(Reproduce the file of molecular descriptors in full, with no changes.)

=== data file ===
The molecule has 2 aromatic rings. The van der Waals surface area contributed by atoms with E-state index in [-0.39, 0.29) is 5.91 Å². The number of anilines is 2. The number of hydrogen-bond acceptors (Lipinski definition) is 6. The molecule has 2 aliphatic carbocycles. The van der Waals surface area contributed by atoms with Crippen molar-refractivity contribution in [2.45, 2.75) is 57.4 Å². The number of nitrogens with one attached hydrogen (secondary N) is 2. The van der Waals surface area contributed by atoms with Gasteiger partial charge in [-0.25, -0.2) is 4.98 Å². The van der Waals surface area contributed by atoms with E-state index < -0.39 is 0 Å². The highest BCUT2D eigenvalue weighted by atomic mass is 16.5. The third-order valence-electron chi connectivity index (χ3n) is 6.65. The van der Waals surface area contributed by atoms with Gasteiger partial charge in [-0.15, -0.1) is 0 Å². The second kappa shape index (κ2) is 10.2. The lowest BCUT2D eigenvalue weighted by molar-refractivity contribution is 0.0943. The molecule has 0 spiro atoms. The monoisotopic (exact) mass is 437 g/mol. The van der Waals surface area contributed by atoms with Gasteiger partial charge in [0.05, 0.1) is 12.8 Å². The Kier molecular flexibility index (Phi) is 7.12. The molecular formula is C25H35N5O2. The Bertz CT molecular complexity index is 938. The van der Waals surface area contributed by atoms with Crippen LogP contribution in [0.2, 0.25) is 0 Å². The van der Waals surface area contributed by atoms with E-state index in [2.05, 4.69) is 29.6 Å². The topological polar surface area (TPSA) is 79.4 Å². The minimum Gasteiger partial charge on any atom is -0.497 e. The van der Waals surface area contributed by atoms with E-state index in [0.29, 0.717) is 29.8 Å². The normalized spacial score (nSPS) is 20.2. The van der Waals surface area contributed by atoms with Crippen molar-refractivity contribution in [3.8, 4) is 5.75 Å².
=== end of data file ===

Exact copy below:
The molecule has 2 aromatic rings. The van der Waals surface area contributed by atoms with E-state index in [-0.39, 0.29) is 5.91 Å². The number of anilines is 2. The number of hydrogen-bond acceptors (Lipinski definition) is 6. The molecule has 2 aliphatic carbocycles. The van der Waals surface area contributed by atoms with Crippen molar-refractivity contribution in [2.45, 2.75) is 57.4 Å². The number of nitrogens with one attached hydrogen (secondary N) is 2. The van der Waals surface area contributed by atoms with Gasteiger partial charge in [-0.25, -0.2) is 4.98 Å². The van der Waals surface area contributed by atoms with E-state index < -0.39 is 0 Å². The highest BCUT2D eigenvalue weighted by atomic mass is 16.5. The third-order valence-electron chi connectivity index (χ3n) is 6.65. The van der Waals surface area contributed by atoms with Gasteiger partial charge in [-0.15, -0.1) is 0 Å². The second kappa shape index (κ2) is 10.2. The lowest BCUT2D eigenvalue weighted by molar-refractivity contribution is 0.0943. The molecule has 0 spiro atoms. The monoisotopic (exact) mass is 437 g/mol. The van der Waals surface area contributed by atoms with Gasteiger partial charge in [0.05, 0.1) is 12.8 Å². The Kier molecular flexibility index (Phi) is 7.12. The molecular formula is C25H35N5O2. The Bertz CT molecular complexity index is 938. The van der Waals surface area contributed by atoms with Crippen LogP contribution in [0.2, 0.25) is 0 Å². The van der Waals surface area contributed by atoms with E-state index in [2.05, 4.69) is 29.6 Å². The topological polar surface area (TPSA) is 79.4 Å². The minimum Gasteiger partial charge on any atom is -0.497 e. The van der Waals surface area contributed by atoms with E-state index in [0.29, 0.717) is 29.8 Å². The normalized spacial score (nSPS) is 20.2. The van der Waals surface area contributed by atoms with Crippen molar-refractivity contribution in [3.8, 4) is 5.75 Å².